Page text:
The activation of the Collective Action Clauses (CACs) seems inevitable. State broadcaster NET TV (12 pm) cited a Greek government official saying that the CACs’ activation is sure at 99.5%, because without the CACs, Greece would need 20 billion euro more [on debt restructuring], something which is impossible.
Greece will force unwilling bondholders into the PSI deal, an action aiming to increase the Greek bond swap participation at a rate of 95.7%. Will the enforced debt restructuring result into a potential credit event? The International Swaps and Derivates Association will meet today at 1300GMT ( 3 pm Greek time) to decide on the issue after a relevant question. If the ISDA decision is affirmative, it could trigger CDS payouts worth some 3 billion euro. Who will come up for this amount? The banks and the insurance companies that have issued the CDS.
A special committee of the International Swaps and Derivatives Association will meet at 1300GMT Friday to consider a question from a market participant on whether Greece has suffered a credit event, ISDA said in a statement.
According to Dow Jones Newswires, Greece on Friday announced results of its distressed-debt exchange with private creditors, with 85.8% of bondholders pledging to participate. It said it would invoke new legal powers–known as collective action clauses–to force holdouts into the deal.
If the ISDA committee rules that a credit event has occurred, it could trigger payouts on US$3.2 billion of insurance-like contracts covering Greek sovereign debt.
“A question relating to a potential credit event with respect to the Hellenic Republic–Greece–has been submitted to, and subsequently accepted for consideration by, the EMEA Determinations Committee,” ISDA said in a statement on its website.
It added the committee would meet “to discuss the question and to determine whether a credit event has occurred.”
ISDA didn΄t immediately provide details of the question posed. But it most likely involves Greece΄s intention to use legal means to force unwilling bondholders into the deal. (Further Reading Capital.gr)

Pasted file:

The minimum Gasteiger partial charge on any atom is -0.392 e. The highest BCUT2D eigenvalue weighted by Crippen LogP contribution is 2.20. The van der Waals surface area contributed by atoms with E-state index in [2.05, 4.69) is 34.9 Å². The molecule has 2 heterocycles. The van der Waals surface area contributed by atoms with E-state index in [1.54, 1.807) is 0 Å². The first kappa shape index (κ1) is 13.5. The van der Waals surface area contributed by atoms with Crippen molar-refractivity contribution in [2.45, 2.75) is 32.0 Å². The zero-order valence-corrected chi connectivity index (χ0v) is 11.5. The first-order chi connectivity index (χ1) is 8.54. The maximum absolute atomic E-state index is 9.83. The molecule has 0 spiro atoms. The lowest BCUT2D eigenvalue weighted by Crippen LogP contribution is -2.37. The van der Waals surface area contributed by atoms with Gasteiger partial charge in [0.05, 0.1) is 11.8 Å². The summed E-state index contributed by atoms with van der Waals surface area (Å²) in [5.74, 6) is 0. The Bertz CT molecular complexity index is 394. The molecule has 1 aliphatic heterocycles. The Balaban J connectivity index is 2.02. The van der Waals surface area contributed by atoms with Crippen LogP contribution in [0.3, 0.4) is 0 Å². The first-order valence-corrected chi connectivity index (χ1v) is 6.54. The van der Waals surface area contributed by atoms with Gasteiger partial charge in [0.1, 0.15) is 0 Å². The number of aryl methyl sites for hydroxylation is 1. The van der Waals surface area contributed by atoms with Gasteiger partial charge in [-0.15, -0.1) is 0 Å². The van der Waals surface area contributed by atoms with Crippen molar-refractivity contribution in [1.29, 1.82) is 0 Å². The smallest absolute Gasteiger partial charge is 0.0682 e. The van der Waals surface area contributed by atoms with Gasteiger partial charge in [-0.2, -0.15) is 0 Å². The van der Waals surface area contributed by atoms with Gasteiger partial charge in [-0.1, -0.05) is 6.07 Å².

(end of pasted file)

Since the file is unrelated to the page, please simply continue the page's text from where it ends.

The swap of the old Greek bonds will start on Monday, March 12th 2012 and as much as I understand the exchange will take place within 24 hours.
The PSI , the Greek bond Swap or debt restructuring, will make the Greek debt sustainable and will reduce it to 120% of the GDP until 2020, so the forecast of the International Monetary Fund.
PS: Got some headache? Me too….
what is interesting in this whole Greek debt story is the aspect of accountability or more precisely, the lack thereof. In an interesting article published in Bloomberg MArch 6th, the deal between the Greek government and Goldman Sachs is summarised from different points of views, but we all know the background. Nonetheless, I am amazed that the officials in charge of it didn’t end up in prison, as they clearly committed a crime against their people and did not act in the interest of their people even if it was not voluntary. You can’t just bargain the future of a whole nation! (would be good if KTG would make a bit more noise about it)
”Greece’s secret loan from Goldman Sachs Group Inc. (GS) was a costly mistake from the start.
On the day the 2001 deal was struck, the government owed the bank about 600 million euros ($793 million) more than the 2.8 billion euros it borrowed, said Spyros Papanicolaou, who took over the country’s debt-management agency in 2005. By then, the price of the transaction, a derivative that disguised the loan and that Goldman Sachs persuaded Greece not to test with competitors, had almost doubled to 5.1 billion euros, he said.”
accountability? prison? Greek prisons are full. Furthermore, Greek taxpayers may refuse to provide free meal and shelter to guilty politicians. And you’re right. We could make more noise on this.
OK, I’ll bite: why is there not more noise on all these things? Even now? I can understand that there wasn’t in the past, because nearly everybody had the believe/dream they would somehow benefit too from this whole system. So ‘omerta’ seemed logical. But now?
Is the answer today, 2012, that there is simply to much?